is a synthetic, time-released pill similar to morphine, and its benefits have been widely praised by terminal cancer patients and others with severe and intractable pain. But the pills contain large amounts of the pure drug oxycodone, which abusers seek for its heroin-like high.
They crush the pills and then snort or inject them. Abuse of OxyContin has sparked what some authorities call an epidemic in several Appalachian states over the past few years, and the associated addictions and crime have migrated to suburban and urban areas.
OxyContin is a long-lasting version of oxycodone, a narcotic considered important therapy for many patients suffering chronic, moderate to severe pain from illnesses such as cancer. The tablet, when swallowed whole, provides 12 hours of relief.
OxyContin gave them better relief than they ever had before. But Purdue misrepresented the drug’s potential for abuse. Last month, the company and three of its executives pleaded guilty to federal charges that they misled doctors and patients. The company agreed to pay $600 million in fines; and the executives, a total of $34.5 million.
The pill’s time-release mechanism turned out to be easily circumvented by crushing the pill and snorting or injecting the resulting powder. By the late 1990s, OxyContin abuse was devastating small towns throughout Appalachia and rural New England. Pharmaceuticals, mainly opioids, are still widely abused — now more so than any illegal drug except marijuana.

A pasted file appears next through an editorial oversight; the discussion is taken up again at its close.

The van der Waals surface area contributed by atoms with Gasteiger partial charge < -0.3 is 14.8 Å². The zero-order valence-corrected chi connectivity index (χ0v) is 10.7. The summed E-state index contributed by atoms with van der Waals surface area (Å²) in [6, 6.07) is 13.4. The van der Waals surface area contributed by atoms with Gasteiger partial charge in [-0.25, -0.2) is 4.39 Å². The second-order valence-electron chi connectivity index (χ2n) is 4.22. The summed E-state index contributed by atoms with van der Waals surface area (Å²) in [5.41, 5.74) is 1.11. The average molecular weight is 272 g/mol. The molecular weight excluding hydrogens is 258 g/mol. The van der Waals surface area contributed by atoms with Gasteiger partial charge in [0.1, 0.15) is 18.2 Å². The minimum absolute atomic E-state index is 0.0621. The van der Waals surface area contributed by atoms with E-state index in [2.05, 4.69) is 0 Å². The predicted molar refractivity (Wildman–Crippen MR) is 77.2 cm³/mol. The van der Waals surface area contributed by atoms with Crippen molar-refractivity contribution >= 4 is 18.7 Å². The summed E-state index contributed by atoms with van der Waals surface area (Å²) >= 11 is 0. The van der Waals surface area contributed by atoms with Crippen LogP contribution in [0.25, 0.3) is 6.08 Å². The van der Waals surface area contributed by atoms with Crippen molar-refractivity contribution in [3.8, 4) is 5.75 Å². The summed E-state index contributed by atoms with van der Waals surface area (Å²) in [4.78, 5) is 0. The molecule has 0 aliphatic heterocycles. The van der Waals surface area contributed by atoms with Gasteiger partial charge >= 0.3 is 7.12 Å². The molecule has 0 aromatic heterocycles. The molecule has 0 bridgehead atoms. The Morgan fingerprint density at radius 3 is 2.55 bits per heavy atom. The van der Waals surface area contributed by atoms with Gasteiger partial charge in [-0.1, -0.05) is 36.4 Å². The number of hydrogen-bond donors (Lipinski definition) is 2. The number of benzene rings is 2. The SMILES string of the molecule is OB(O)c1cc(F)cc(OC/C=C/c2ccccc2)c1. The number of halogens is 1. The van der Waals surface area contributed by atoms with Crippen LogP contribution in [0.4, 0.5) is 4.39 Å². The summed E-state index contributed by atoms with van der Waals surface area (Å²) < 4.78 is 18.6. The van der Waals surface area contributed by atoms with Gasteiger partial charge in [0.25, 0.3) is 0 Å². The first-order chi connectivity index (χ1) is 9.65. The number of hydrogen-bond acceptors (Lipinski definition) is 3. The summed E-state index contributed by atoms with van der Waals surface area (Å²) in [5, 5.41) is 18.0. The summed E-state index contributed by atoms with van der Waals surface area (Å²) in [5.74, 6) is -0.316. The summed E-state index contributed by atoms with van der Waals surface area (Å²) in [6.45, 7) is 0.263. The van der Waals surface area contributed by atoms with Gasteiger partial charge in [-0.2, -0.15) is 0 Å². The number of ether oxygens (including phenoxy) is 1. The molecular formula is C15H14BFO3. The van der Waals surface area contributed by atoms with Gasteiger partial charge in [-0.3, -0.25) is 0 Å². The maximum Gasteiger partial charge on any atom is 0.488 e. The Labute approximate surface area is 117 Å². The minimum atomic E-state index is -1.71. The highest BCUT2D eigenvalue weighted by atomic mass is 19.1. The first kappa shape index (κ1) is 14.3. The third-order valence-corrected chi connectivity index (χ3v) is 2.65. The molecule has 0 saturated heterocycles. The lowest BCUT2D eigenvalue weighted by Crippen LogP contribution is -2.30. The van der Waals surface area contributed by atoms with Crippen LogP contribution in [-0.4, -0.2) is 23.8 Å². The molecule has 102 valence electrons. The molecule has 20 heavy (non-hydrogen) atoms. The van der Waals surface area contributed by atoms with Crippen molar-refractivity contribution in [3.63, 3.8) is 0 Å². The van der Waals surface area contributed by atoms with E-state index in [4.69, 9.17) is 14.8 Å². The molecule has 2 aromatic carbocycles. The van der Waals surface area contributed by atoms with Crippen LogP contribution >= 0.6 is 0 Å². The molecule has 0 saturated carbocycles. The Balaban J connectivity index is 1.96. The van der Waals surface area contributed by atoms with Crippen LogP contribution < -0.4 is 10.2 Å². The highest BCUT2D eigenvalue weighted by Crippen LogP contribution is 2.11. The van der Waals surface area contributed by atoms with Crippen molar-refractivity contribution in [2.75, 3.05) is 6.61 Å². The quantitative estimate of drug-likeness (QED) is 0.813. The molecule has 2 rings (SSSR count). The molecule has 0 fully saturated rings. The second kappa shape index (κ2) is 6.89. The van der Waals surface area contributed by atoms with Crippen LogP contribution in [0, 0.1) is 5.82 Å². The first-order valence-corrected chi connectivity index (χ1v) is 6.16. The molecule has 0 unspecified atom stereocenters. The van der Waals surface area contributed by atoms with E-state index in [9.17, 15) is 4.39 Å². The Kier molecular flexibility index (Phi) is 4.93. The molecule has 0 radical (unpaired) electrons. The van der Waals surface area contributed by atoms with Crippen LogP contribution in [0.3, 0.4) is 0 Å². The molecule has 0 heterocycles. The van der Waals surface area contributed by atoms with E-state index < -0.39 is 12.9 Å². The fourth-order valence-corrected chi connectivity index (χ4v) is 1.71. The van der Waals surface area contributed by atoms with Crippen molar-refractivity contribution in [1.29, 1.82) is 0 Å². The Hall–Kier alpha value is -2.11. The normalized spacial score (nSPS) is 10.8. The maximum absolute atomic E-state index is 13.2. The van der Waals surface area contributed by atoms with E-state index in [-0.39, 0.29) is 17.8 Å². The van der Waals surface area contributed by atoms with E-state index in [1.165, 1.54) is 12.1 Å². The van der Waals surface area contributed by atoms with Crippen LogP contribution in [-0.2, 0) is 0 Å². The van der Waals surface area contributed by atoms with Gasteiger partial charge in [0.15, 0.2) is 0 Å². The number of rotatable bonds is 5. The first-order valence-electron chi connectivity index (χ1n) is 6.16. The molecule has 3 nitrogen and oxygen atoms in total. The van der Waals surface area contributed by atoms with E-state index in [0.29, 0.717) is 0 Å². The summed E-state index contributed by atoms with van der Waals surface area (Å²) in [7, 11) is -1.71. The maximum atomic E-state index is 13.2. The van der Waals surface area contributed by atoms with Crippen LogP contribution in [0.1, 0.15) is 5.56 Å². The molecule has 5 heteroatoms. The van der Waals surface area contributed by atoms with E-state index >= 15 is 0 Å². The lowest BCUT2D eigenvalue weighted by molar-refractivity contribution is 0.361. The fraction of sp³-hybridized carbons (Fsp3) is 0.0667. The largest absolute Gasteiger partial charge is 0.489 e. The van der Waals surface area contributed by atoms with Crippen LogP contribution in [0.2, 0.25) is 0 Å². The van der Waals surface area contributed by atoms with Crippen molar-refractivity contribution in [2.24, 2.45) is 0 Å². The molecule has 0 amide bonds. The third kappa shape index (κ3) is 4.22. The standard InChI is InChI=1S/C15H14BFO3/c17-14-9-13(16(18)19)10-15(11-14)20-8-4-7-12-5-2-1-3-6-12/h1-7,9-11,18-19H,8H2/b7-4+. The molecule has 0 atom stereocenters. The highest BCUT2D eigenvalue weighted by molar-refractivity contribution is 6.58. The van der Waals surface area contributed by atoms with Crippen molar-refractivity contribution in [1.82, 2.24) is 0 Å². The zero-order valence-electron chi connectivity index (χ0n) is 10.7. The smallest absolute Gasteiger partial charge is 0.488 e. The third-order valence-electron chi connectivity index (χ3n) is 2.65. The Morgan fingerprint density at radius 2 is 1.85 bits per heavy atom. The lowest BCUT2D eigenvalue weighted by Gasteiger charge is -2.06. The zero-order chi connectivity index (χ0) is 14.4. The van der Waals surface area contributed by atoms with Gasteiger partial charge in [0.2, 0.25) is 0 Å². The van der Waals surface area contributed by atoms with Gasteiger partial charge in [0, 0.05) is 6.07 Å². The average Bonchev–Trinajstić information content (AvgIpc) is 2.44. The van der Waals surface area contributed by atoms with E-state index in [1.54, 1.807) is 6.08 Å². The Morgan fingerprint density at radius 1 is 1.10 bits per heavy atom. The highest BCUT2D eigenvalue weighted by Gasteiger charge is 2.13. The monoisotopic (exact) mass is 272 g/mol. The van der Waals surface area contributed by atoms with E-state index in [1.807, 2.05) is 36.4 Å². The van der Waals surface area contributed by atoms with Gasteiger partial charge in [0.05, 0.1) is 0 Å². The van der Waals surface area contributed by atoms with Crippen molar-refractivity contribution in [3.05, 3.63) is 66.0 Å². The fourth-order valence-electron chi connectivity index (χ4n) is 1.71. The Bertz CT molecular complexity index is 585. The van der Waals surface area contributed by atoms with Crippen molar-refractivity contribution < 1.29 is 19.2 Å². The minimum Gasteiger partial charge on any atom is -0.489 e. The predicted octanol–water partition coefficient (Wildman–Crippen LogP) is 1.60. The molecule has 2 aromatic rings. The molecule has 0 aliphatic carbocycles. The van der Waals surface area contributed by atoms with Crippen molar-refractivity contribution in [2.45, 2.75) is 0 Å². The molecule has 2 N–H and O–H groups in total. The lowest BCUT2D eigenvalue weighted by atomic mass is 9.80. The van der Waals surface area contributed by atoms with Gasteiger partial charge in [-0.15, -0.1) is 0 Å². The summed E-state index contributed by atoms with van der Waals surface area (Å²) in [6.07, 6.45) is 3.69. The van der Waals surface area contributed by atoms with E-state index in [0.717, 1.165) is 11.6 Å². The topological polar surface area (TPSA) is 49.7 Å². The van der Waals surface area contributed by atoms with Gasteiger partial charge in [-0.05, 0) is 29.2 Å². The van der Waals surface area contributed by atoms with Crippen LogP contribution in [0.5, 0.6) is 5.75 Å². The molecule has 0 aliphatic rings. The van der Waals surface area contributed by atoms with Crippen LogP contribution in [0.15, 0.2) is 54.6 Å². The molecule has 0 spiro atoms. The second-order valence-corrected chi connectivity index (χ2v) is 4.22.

In 2005, according to the government’s National Survey on Drug Use and Health, 6.4 million Americans, many of them teenagers, had abused pharmaceuticals recently. Most got the drug from friends or family — often, in the case of teenagers, from their parents’ medicine cabinets.
Experts in pain treatment and drug abuse prevention say the growing use of long-acting pain killers like OxyContin, fentanyl and methadone has been a crucial factor in a nationwide epidemic of overdose deaths, largely from the abuse of such drugs.
OxyContin is the brand name of a time-release formula of oxycodone produced by the pharmaceutical company Purdue Pharma. It was approved by the U.S. Food and Drug Administration in 1995 and first introduced to the U.S. market in 1996. By 2001, OxyContin was the best-selling non-generic narcotic pain reliever in the U.S.; 2008 sales in the U.S. totaled $2.5 billion. An analysis of data from the U.S. Drug Enforcement Administration found that retail sales of oxycodone “jumped nearly six-fold between 1997 and 2005.”
OxyContin is available in 5 mg (blue) tablets in Canada, France, and the U.K.; 10 mg (white) in Canada, France, the U.S., and the U.K.; 15 mg (grey) in the U.S.; 20 mg (pink) in Canada, France, the U.S., and the U.K.; 30 mg (brown) in the U.S.; 40 mg (yellow) in Canada, France, the U.S., and the U.K.; 60 mg (red) in the U.S.; 80 mg (greenish blue) in Canada, France, the U.S., and the U.K.; and 160 mg (blue) in the U.S., and possibly Canada, and the U.K. In 2001, Purdue Pharma briefly suspended distribution of 160 mg tablets in the U.S. because of the “possibility of illicit use of tablets of such high strength.”